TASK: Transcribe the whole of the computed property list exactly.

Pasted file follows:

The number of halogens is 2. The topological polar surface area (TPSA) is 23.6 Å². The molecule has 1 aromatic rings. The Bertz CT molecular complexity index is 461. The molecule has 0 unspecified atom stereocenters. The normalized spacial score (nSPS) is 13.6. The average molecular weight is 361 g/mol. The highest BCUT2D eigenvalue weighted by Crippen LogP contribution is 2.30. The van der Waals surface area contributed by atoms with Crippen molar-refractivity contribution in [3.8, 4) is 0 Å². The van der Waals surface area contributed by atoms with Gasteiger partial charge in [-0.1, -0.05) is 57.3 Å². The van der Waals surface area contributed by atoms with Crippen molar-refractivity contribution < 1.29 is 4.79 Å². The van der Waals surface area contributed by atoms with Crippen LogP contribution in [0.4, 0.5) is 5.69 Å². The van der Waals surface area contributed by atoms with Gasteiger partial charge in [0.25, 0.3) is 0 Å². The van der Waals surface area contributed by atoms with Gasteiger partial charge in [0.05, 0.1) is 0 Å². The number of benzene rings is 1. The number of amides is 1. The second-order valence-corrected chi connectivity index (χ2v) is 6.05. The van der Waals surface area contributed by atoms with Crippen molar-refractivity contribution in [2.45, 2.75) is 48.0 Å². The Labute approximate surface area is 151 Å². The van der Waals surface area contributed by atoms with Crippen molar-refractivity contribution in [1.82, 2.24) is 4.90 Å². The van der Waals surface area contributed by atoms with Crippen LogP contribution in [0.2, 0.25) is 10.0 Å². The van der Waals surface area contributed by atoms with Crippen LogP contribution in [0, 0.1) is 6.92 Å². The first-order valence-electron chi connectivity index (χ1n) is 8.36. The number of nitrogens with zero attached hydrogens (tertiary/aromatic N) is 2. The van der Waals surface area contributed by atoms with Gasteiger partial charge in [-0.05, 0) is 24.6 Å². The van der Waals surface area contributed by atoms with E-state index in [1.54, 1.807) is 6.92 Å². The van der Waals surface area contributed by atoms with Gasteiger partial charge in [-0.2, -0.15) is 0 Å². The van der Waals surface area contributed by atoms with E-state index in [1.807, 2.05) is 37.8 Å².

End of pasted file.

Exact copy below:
The number of halogens is 2. The topological polar surface area (TPSA) is 23.6 Å². The molecule has 1 aromatic rings. The Bertz CT molecular complexity index is 461. The molecule has 0 unspecified atom stereocenters. The normalized spacial score (nSPS) is 13.6. The average molecular weight is 361 g/mol. The highest BCUT2D eigenvalue weighted by Crippen LogP contribution is 2.30. The van der Waals surface area contributed by atoms with Crippen molar-refractivity contribution in [3.8, 4) is 0 Å². The van der Waals surface area contributed by atoms with Gasteiger partial charge in [-0.1, -0.05) is 57.3 Å². The van der Waals surface area contributed by atoms with Crippen molar-refractivity contribution < 1.29 is 4.79 Å². The van der Waals surface area contributed by atoms with Crippen LogP contribution in [0.4, 0.5) is 5.69 Å². The van der Waals surface area contributed by atoms with Gasteiger partial charge in [0.25, 0.3) is 0 Å². The van der Waals surface area contributed by atoms with Gasteiger partial charge in [0.05, 0.1) is 0 Å². The number of benzene rings is 1. The number of amides is 1. The second-order valence-corrected chi connectivity index (χ2v) is 6.05. The van der Waals surface area contributed by atoms with Crippen molar-refractivity contribution in [2.45, 2.75) is 48.0 Å². The Labute approximate surface area is 151 Å². The van der Waals surface area contributed by atoms with Crippen molar-refractivity contribution in [1.82, 2.24) is 4.90 Å². The van der Waals surface area contributed by atoms with Crippen LogP contribution in [0.2, 0.25) is 10.0 Å². The van der Waals surface area contributed by atoms with Crippen LogP contribution in [0, 0.1) is 6.92 Å². The first-order valence-electron chi connectivity index (χ1n) is 8.36. The number of nitrogens with zero attached hydrogens (tertiary/aromatic N) is 2. The van der Waals surface area contributed by atoms with Gasteiger partial charge in [-0.05, 0) is 24.6 Å². The van der Waals surface area contributed by atoms with E-state index in [1.54, 1.807) is 6.92 Å². The van der Waals surface area contributed by atoms with Gasteiger partial charge in [-0.2, -0.15) is 0 Å². The van der Waals surface area contributed by atoms with E-state index in [1.807, 2.05) is 37.8 Å².